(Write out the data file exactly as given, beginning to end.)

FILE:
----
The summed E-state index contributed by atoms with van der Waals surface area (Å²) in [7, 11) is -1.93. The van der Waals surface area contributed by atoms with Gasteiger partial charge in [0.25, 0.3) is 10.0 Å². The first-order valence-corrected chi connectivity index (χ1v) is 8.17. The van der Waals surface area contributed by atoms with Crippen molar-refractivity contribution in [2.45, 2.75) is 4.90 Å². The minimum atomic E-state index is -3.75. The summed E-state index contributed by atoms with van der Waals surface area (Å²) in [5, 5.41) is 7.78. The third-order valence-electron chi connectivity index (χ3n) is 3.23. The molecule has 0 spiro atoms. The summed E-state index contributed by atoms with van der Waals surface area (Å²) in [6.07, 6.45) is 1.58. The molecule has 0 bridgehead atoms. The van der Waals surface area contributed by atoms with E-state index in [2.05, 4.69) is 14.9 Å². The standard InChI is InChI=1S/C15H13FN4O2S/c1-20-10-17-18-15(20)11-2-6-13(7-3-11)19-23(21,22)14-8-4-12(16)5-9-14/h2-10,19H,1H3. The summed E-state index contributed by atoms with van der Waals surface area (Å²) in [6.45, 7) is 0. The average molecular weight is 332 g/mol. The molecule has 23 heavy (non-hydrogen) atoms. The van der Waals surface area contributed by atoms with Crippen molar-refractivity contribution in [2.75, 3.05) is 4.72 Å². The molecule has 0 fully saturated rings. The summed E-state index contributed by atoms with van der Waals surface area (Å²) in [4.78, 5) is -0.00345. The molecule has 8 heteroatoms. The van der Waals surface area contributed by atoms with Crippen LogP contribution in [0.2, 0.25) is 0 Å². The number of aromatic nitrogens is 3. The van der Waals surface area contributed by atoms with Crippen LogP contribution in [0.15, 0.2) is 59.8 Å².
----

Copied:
The summed E-state index contributed by atoms with van der Waals surface area (Å²) in [7, 11) is -1.93. The van der Waals surface area contributed by atoms with Gasteiger partial charge in [0.25, 0.3) is 10.0 Å². The first-order valence-corrected chi connectivity index (χ1v) is 8.17. The van der Waals surface area contributed by atoms with Crippen molar-refractivity contribution in [2.45, 2.75) is 4.90 Å². The minimum atomic E-state index is -3.75. The summed E-state index contributed by atoms with van der Waals surface area (Å²) in [5, 5.41) is 7.78. The third-order valence-electron chi connectivity index (χ3n) is 3.23. The molecule has 0 spiro atoms. The summed E-state index contributed by atoms with van der Waals surface area (Å²) in [6.07, 6.45) is 1.58. The molecule has 0 bridgehead atoms. The van der Waals surface area contributed by atoms with E-state index in [2.05, 4.69) is 14.9 Å². The standard InChI is InChI=1S/C15H13FN4O2S/c1-20-10-17-18-15(20)11-2-6-13(7-3-11)19-23(21,22)14-8-4-12(16)5-9-14/h2-10,19H,1H3. The summed E-state index contributed by atoms with van der Waals surface area (Å²) in [6.45, 7) is 0. The average molecular weight is 332 g/mol. The molecule has 23 heavy (non-hydrogen) atoms. The van der Waals surface area contributed by atoms with Crippen molar-refractivity contribution in [2.75, 3.05) is 4.72 Å². The molecule has 0 fully saturated rings. The summed E-state index contributed by atoms with van der Waals surface area (Å²) in [4.78, 5) is -0.00345. The molecule has 8 heteroatoms. The van der Waals surface area contributed by atoms with Crippen LogP contribution in [0.2, 0.25) is 0 Å². The number of aromatic nitrogens is 3. The van der Waals surface area contributed by atoms with Crippen LogP contribution in [0.15, 0.2) is 59.8 Å².